1. Market rigging among repentant demiurges and out-of-control artificial intelligence
Choral act of sorrow, negligeable real mea culpa, from swayed hosanna to doubtful crucifixion. It changes the target, not the style: social network scenarios replicated for artificial intelligence. Regretful demiurges grow up: from Bill Gates to Elon Musk to Jack Ma, at the end of May 2023 even from the brilliant contemporary creators Sam Altman (OpenAI and ChatGpt), Geoffrey Hinton (formerly Google), Demis Hassabis (Deepmind) and others only a desperate s.o.s. arises against the overwhelming power that Ai could assume to the point of dissolving humanity: posthumous clairvoyance to procreative excitement (will this happen to cryptocurrencies as well? We’ll talk about that at the first, real debacle). Those who created or sustained it, led by an almightiness feeling, now invoke rules. Mediatic hypocrisies aside, these are rules that the EU and – surprisingly – even the U.S. would very much like but in practice do not quite know how to actually write. What rules? Let us narrow an overly broad and “philosophical” spectrum to something smaller, tangible and dangerous: market rigging. Market rigging is, in a nutshell, rigged-card poker: trading after spreading false or misleading news, trading through artifice or deception, placing, taking out, re-placing, cancelling, reformulating orders to alter the course of the market, creating parallel and hypnotic trading, misleading investors, generating profits out of thin air. Now we add Ai, which could manipulate markets autonomously, perhaps replicating illicit patterns uncovered in neural networks but without perceiving their unlawfulness.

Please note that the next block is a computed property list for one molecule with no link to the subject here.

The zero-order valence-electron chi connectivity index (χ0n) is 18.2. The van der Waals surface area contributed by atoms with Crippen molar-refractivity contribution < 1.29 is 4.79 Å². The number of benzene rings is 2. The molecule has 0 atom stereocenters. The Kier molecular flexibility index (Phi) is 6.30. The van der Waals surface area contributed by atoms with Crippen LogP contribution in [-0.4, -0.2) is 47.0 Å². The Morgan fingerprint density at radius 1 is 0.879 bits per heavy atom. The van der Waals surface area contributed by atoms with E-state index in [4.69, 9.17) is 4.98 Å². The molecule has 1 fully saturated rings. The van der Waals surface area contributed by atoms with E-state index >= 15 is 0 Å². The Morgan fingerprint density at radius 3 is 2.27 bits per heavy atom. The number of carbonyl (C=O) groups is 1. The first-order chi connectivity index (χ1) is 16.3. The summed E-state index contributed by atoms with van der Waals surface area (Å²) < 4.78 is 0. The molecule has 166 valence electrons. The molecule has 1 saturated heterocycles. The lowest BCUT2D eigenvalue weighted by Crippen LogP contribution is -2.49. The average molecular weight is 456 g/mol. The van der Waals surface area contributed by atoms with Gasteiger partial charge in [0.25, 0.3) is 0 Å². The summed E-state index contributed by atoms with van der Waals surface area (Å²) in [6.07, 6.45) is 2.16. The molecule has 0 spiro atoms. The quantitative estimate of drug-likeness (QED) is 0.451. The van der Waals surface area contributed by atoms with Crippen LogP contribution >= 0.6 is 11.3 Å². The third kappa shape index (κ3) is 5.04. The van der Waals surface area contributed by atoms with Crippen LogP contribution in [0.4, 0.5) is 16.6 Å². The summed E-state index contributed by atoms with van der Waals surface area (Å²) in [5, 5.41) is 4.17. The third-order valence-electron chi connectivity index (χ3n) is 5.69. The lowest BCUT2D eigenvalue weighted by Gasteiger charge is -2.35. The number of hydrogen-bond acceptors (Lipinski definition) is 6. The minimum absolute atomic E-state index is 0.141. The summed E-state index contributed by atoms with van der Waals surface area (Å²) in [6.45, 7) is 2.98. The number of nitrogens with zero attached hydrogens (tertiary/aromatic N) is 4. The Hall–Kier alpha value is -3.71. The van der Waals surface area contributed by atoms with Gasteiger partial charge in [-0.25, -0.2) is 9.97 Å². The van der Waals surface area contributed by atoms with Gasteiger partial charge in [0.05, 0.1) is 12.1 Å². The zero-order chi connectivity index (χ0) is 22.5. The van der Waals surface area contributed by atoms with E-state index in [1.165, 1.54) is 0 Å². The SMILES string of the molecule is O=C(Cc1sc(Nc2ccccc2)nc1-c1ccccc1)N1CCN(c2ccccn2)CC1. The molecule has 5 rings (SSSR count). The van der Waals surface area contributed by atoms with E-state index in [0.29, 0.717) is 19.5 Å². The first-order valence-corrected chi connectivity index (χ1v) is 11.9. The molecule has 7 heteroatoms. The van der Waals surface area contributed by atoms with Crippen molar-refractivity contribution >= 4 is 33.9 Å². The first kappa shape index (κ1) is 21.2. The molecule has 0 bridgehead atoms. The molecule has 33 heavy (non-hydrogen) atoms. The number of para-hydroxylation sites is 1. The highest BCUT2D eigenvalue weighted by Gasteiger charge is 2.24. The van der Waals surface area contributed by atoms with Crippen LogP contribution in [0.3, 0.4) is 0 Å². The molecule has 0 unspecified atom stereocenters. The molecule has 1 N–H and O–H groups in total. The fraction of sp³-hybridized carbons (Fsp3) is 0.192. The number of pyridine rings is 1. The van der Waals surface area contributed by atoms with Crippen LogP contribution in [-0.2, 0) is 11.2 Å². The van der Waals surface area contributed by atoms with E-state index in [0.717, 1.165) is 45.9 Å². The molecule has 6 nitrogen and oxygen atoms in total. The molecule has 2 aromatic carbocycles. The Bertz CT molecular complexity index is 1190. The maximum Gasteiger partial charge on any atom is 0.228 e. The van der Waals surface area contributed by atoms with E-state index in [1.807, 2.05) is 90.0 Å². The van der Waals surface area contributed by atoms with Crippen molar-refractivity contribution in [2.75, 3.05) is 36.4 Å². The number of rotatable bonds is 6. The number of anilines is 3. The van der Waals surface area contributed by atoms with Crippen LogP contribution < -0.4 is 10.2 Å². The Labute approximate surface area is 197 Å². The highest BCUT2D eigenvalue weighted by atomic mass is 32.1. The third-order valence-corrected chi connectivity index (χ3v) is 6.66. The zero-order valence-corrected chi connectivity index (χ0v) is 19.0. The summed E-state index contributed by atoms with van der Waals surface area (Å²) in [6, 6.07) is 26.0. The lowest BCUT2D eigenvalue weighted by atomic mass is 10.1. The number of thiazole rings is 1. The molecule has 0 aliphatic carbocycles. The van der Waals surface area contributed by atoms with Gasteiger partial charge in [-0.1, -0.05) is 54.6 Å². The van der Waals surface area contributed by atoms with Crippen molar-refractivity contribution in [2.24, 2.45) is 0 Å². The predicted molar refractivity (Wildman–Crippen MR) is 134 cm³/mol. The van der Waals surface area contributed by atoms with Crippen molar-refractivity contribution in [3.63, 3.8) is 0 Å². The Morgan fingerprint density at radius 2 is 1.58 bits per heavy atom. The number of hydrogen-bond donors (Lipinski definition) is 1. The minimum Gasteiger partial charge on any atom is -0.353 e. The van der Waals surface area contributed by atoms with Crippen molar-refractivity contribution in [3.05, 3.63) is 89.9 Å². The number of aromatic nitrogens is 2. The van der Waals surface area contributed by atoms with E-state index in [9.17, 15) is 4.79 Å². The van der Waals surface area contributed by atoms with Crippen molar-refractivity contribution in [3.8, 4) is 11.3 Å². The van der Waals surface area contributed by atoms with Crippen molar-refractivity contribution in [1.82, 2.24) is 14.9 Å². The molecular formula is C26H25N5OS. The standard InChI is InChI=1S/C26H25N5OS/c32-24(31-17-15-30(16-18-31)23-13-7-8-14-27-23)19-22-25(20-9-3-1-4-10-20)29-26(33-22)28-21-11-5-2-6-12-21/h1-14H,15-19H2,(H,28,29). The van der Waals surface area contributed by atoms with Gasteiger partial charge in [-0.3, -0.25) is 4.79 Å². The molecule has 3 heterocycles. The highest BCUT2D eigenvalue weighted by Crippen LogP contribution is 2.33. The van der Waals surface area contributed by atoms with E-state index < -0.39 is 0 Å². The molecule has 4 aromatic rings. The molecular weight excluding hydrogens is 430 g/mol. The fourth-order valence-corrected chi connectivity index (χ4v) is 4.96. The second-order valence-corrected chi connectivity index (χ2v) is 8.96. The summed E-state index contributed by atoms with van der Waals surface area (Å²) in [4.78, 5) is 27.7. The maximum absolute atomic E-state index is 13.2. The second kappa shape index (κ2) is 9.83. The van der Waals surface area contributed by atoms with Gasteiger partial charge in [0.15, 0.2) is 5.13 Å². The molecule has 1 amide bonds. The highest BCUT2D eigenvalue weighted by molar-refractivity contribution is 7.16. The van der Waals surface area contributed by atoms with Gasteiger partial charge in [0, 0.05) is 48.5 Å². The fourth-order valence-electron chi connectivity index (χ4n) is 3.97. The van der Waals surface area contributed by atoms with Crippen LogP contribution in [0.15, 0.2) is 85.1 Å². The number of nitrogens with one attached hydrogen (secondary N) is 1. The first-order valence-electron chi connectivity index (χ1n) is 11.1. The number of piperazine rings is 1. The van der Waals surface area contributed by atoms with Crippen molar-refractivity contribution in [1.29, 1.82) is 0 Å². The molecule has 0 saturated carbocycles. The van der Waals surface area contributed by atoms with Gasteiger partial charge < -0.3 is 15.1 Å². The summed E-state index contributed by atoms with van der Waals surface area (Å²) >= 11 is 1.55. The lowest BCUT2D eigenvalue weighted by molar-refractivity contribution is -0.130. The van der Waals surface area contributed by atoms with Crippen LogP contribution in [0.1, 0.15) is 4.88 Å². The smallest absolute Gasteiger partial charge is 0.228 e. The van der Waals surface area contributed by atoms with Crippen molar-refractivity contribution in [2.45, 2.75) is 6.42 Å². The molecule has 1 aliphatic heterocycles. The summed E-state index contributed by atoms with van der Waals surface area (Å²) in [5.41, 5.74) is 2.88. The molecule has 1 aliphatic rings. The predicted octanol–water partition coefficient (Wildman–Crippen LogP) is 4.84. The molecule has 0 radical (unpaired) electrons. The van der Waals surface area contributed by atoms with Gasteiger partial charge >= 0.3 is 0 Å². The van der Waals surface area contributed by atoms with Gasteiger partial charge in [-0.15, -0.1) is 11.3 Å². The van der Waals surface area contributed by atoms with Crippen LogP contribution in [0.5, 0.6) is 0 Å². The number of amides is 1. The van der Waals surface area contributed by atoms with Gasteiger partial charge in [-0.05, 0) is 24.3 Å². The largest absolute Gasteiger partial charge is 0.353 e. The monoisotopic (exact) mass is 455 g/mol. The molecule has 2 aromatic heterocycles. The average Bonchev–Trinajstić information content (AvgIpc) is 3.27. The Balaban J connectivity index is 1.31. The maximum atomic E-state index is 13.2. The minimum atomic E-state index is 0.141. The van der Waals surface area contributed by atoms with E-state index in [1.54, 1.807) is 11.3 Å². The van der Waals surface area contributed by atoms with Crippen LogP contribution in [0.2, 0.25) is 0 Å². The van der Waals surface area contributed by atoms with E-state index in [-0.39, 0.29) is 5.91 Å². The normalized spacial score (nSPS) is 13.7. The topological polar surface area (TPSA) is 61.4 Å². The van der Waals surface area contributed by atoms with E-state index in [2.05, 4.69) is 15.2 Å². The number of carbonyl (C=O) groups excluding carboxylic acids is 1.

2. Regulatory background and new ruling frameworks
Algorithmic trading (At) has been around for more than two decades, its early heir high frequency trading that runs to the millisecond (Hft) for at least a decade. European regulation (Mifid2, Mad and Mar) has set certain precepts of continence: resilient systems capable of handling spikes in order volumes, ensuring orderly trading in critical market conditions and continuity of service, avoiding market abuse events. The assumption is that the machine is still instructed and governed by the human, which becomes responsible for any of its deviations or intemperance. Ai would seem to introduce a hiatus in this pedagogical process: the human can teach but the machine can learn on its own. Hence the distinction, evoked last May in a meticulous and valuable reconstruction (Consob – Quaderno giuridico n. 29/2023), between weak and strong Ai operating systems: the former instructed by the human who remains for that reason the sole responsible for the machine’s misdeeds, the latter able to act autonomously by reaching outcomes not foreseen by their own creators or trainers, thus blameless for the misdeeds of their creatures.